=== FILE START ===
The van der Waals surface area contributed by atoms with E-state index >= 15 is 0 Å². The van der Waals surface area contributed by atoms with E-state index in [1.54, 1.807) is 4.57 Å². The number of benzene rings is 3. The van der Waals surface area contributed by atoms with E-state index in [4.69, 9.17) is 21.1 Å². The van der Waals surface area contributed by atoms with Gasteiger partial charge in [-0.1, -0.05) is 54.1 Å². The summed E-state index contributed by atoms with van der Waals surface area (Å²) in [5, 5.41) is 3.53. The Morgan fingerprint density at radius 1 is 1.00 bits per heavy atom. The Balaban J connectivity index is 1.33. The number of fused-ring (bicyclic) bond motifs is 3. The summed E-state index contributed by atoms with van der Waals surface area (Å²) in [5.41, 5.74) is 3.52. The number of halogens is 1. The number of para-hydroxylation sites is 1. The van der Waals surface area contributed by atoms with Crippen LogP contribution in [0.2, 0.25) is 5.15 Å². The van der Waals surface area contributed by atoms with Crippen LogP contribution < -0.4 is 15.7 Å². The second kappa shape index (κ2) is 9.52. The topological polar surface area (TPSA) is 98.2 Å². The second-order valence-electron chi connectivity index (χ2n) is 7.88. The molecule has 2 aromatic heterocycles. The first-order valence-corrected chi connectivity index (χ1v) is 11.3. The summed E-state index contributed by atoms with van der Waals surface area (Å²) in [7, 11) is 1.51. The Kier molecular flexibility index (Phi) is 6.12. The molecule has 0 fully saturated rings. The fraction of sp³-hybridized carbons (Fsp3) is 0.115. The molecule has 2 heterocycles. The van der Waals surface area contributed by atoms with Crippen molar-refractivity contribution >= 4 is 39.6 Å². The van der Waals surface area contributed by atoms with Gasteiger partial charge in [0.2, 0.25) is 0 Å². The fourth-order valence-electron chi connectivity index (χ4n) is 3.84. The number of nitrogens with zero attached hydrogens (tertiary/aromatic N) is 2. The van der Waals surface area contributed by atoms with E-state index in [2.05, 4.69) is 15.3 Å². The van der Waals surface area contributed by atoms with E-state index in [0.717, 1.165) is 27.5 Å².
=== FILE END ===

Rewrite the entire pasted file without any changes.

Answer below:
The van der Waals surface area contributed by atoms with E-state index >= 15 is 0 Å². The van der Waals surface area contributed by atoms with E-state index in [1.54, 1.807) is 4.57 Å². The number of benzene rings is 3. The van der Waals surface area contributed by atoms with E-state index in [4.69, 9.17) is 21.1 Å². The van der Waals surface area contributed by atoms with Gasteiger partial charge in [-0.1, -0.05) is 54.1 Å². The summed E-state index contributed by atoms with van der Waals surface area (Å²) in [5, 5.41) is 3.53. The Morgan fingerprint density at radius 1 is 1.00 bits per heavy atom. The Balaban J connectivity index is 1.33. The number of fused-ring (bicyclic) bond motifs is 3. The summed E-state index contributed by atoms with van der Waals surface area (Å²) in [5.41, 5.74) is 3.52. The number of halogens is 1. The number of para-hydroxylation sites is 1. The van der Waals surface area contributed by atoms with Crippen LogP contribution in [0.2, 0.25) is 5.15 Å². The van der Waals surface area contributed by atoms with Crippen LogP contribution < -0.4 is 15.7 Å². The second kappa shape index (κ2) is 9.52. The topological polar surface area (TPSA) is 98.2 Å². The second-order valence-electron chi connectivity index (χ2n) is 7.88. The molecule has 2 aromatic heterocycles. The first-order valence-corrected chi connectivity index (χ1v) is 11.3. The summed E-state index contributed by atoms with van der Waals surface area (Å²) in [7, 11) is 1.51. The Kier molecular flexibility index (Phi) is 6.12. The molecule has 0 fully saturated rings. The fraction of sp³-hybridized carbons (Fsp3) is 0.115. The molecule has 2 heterocycles. The van der Waals surface area contributed by atoms with Crippen molar-refractivity contribution >= 4 is 39.6 Å². The van der Waals surface area contributed by atoms with Gasteiger partial charge in [0.2, 0.25) is 0 Å². The fourth-order valence-electron chi connectivity index (χ4n) is 3.84. The number of nitrogens with zero attached hydrogens (tertiary/aromatic N) is 2. The van der Waals surface area contributed by atoms with E-state index in [2.05, 4.69) is 15.3 Å². The van der Waals surface area contributed by atoms with E-state index in [0.717, 1.165) is 27.5 Å².